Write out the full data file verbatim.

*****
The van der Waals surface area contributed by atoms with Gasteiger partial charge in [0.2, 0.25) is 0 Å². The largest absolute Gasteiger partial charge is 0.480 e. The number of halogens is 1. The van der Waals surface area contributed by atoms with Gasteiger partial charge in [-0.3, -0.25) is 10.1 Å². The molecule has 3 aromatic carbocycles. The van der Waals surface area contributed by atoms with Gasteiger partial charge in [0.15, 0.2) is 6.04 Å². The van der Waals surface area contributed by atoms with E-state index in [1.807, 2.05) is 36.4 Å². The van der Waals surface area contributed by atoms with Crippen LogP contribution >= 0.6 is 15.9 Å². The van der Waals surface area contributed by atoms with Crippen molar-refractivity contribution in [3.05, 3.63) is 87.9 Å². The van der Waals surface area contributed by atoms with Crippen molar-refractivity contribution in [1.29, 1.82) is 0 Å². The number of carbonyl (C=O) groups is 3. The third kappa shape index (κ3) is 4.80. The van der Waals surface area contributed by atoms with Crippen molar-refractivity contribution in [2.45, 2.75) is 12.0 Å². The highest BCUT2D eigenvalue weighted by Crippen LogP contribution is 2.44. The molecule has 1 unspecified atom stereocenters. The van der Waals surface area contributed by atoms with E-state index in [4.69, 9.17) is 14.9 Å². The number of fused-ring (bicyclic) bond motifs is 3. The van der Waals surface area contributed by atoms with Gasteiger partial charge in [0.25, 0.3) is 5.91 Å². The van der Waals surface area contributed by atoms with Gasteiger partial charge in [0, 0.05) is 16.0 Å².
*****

The van der Waals surface area contributed by atoms with Gasteiger partial charge in [0.2, 0.25) is 0 Å². The largest absolute Gasteiger partial charge is 0.480 e. The number of halogens is 1. The van der Waals surface area contributed by atoms with Gasteiger partial charge in [-0.3, -0.25) is 10.1 Å². The molecule has 3 aromatic carbocycles. The van der Waals surface area contributed by atoms with Gasteiger partial charge in [0.15, 0.2) is 6.04 Å². The van der Waals surface area contributed by atoms with E-state index in [1.807, 2.05) is 36.4 Å². The van der Waals surface area contributed by atoms with Crippen LogP contribution >= 0.6 is 15.9 Å². The van der Waals surface area contributed by atoms with Crippen molar-refractivity contribution in [3.05, 3.63) is 87.9 Å². The van der Waals surface area contributed by atoms with Crippen molar-refractivity contribution in [1.29, 1.82) is 0 Å². The number of carbonyl (C=O) groups is 3. The third kappa shape index (κ3) is 4.80. The van der Waals surface area contributed by atoms with Crippen molar-refractivity contribution in [2.45, 2.75) is 12.0 Å². The highest BCUT2D eigenvalue weighted by Crippen LogP contribution is 2.44. The molecule has 1 unspecified atom stereocenters. The van der Waals surface area contributed by atoms with E-state index in [4.69, 9.17) is 14.9 Å². The number of fused-ring (bicyclic) bond motifs is 3. The van der Waals surface area contributed by atoms with Gasteiger partial charge in [0.25, 0.3) is 5.91 Å². The van der Waals surface area contributed by atoms with Gasteiger partial charge in [0, 0.05) is 16.0 Å².